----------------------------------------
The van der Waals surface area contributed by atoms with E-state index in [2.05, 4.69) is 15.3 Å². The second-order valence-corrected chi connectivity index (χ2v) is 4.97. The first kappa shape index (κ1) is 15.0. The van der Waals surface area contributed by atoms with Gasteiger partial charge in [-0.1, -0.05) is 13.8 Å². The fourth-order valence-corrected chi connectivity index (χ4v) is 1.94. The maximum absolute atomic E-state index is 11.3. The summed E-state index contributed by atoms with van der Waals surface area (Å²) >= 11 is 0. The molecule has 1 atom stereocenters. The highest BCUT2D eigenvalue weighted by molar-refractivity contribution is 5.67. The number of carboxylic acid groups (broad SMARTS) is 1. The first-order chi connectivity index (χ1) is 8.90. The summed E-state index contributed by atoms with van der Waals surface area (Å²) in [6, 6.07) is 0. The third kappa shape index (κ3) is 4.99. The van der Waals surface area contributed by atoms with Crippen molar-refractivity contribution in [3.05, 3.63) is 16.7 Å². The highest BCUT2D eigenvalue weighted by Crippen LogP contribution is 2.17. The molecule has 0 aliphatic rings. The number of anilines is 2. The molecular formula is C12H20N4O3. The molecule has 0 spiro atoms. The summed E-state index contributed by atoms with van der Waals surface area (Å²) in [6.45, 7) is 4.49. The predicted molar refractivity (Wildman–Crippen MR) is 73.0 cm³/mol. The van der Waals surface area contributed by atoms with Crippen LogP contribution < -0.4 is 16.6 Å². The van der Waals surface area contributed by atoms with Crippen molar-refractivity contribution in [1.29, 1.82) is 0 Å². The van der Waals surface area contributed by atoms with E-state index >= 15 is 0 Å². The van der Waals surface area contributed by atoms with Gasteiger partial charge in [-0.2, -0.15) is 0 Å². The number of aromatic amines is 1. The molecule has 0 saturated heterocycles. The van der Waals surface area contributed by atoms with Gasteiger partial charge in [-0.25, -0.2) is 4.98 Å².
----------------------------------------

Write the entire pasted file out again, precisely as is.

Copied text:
The van der Waals surface area contributed by atoms with E-state index in [2.05, 4.69) is 15.3 Å². The second-order valence-corrected chi connectivity index (χ2v) is 4.97. The first kappa shape index (κ1) is 15.0. The van der Waals surface area contributed by atoms with Gasteiger partial charge in [-0.1, -0.05) is 13.8 Å². The fourth-order valence-corrected chi connectivity index (χ4v) is 1.94. The maximum absolute atomic E-state index is 11.3. The summed E-state index contributed by atoms with van der Waals surface area (Å²) >= 11 is 0. The molecule has 1 atom stereocenters. The highest BCUT2D eigenvalue weighted by molar-refractivity contribution is 5.67. The number of carboxylic acid groups (broad SMARTS) is 1. The first-order chi connectivity index (χ1) is 8.90. The summed E-state index contributed by atoms with van der Waals surface area (Å²) in [6, 6.07) is 0. The third kappa shape index (κ3) is 4.99. The van der Waals surface area contributed by atoms with Crippen molar-refractivity contribution in [3.05, 3.63) is 16.7 Å². The highest BCUT2D eigenvalue weighted by Crippen LogP contribution is 2.17. The molecule has 0 aliphatic rings. The number of anilines is 2. The molecular formula is C12H20N4O3. The molecule has 0 spiro atoms. The summed E-state index contributed by atoms with van der Waals surface area (Å²) in [6.45, 7) is 4.49. The predicted molar refractivity (Wildman–Crippen MR) is 73.0 cm³/mol. The van der Waals surface area contributed by atoms with Crippen LogP contribution < -0.4 is 16.6 Å². The van der Waals surface area contributed by atoms with Crippen molar-refractivity contribution in [1.29, 1.82) is 0 Å². The van der Waals surface area contributed by atoms with E-state index >= 15 is 0 Å². The van der Waals surface area contributed by atoms with Gasteiger partial charge in [-0.2, -0.15) is 0 Å². The number of aromatic amines is 1. The molecule has 0 saturated heterocycles. The van der Waals surface area contributed by atoms with Gasteiger partial charge in [-0.25, -0.2) is 4.98 Å².